One of the most arresting objects on display at the 5000 Years of Science and Innovation exhibition, on until the end of March at the Science Museum in London as part of its “Illuminating India” programme, is the index to the Great Trigonometrical Survey of India, published in 1860. “No map in the world at that time,” an accompanying signboard reads, “could rival it for scale, detail and accuracy.” Hundreds of criss-crossing red and blue lines form a tight network of triangles within the index—each, the signboard says, “the sum of hundreds of distance and angle measurements.”
Another signboard nearby displays a small lithograph of men, all Indian, lugging around surveying equipment. The caption reads, “Thousands of British soldiers and Indian men lost their lives in completing the 70-year project.” Who were these men? Why did they die? We are not told. Nor are we told how the map fits into the history of cartography in India before and during British imperialism. Perhaps this is too much to ask of a single show that aspires to capture 5,000 years of Indian history. But it is not too much to ask of an exhibition pointedly dedicated to Indian scientific achievement that, while touting the trigonometrical survey, the exhibition credits such figures as Radhanath Sikdar, a Bengali mathematician whose immense contributions to the project included first calculating that what was later christened Mount Everest was the highest point on earth. Yet neither Sikdar nor the many other Indian surveyors and “calculators” who were part of the endeavour get any mention here at all.
One of imperialism’s legacies was to write the “native” out of her own history. This was an act of wilful forgetting, and, from the imperial standpoint, a crucial one—usurping all agency prepared the ground for telling the natives that they could not govern their land as well as the imperialists could. Now, decades after the fall of the British Empire, this position is unsustainable. “Illuminating India,” the Science Museum’s website says, “commemorates 70 years of Independence and is part of the British Council’s UK/India Year of Culture.” The science exhibition is billed as part of a season of “exhibitions and events that celebrates India’s contribution to science, technology and mathematics.” But how, today, do you celebrate history from the imperial period without celebrating imperialism itself? How do you remember what you had chosen to emphatically forget? How do you give agency back to those who were comprehensively stripped of it? This is a fundamental tension in many British museums (and increasingly, it appears, in British society: How can we be great again, without doing what we did the last time?). There is no set way to deal with the problem—but there are better approaches, and worse ones.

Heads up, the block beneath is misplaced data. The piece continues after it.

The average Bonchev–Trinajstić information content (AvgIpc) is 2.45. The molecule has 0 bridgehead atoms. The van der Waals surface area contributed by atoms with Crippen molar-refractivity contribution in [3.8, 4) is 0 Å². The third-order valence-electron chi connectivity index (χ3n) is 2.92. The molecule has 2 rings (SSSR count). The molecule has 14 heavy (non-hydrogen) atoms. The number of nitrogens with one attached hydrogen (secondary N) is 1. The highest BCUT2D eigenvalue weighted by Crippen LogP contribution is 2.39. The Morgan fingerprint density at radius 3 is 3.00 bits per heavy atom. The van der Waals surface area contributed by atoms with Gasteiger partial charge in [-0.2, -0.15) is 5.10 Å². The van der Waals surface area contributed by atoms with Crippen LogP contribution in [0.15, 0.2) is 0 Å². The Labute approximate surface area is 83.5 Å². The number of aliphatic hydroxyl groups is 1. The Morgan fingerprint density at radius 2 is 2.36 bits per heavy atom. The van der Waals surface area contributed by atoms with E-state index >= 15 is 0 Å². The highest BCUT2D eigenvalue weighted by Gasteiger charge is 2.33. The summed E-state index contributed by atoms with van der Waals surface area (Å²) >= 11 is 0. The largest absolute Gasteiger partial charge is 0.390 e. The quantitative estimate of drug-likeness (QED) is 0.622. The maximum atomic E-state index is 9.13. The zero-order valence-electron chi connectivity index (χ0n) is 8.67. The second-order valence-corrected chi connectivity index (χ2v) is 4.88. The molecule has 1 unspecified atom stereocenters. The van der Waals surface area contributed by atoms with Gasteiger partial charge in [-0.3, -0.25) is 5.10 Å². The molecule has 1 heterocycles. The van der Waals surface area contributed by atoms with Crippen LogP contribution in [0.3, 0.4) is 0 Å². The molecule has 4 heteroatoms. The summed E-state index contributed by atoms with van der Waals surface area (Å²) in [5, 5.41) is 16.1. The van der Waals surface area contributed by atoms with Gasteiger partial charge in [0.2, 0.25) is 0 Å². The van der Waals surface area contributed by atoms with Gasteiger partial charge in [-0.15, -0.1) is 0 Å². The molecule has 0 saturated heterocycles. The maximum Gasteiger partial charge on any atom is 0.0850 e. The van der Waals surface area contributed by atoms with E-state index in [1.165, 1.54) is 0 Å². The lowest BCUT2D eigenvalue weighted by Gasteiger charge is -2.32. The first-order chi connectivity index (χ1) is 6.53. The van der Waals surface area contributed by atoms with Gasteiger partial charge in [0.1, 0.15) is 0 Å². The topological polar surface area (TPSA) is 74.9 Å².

The writer Ruchir Joshi, in a review for The Hindu, called the science exhibition “strangely bloodless.” The project—curated by Matt Kimberley of the Science Museum—reeks of a general lack of effort, or ambition, or both. Consider the first three individuals one runs into on entering: the Buddha, Gandhi and Nehru. Why this triumvirate has been put here is left entirely to viewers’ imaginations. And then one turns a corner and notices how small the exhibition is. Surely there is more to five millennia of Indian science than three badminton courts’ worth of objects, with plenty of walking space in between, especially when an autorickshaw—neither a uniquely Indian object, nor an Indian invention—takes up a lot of the space.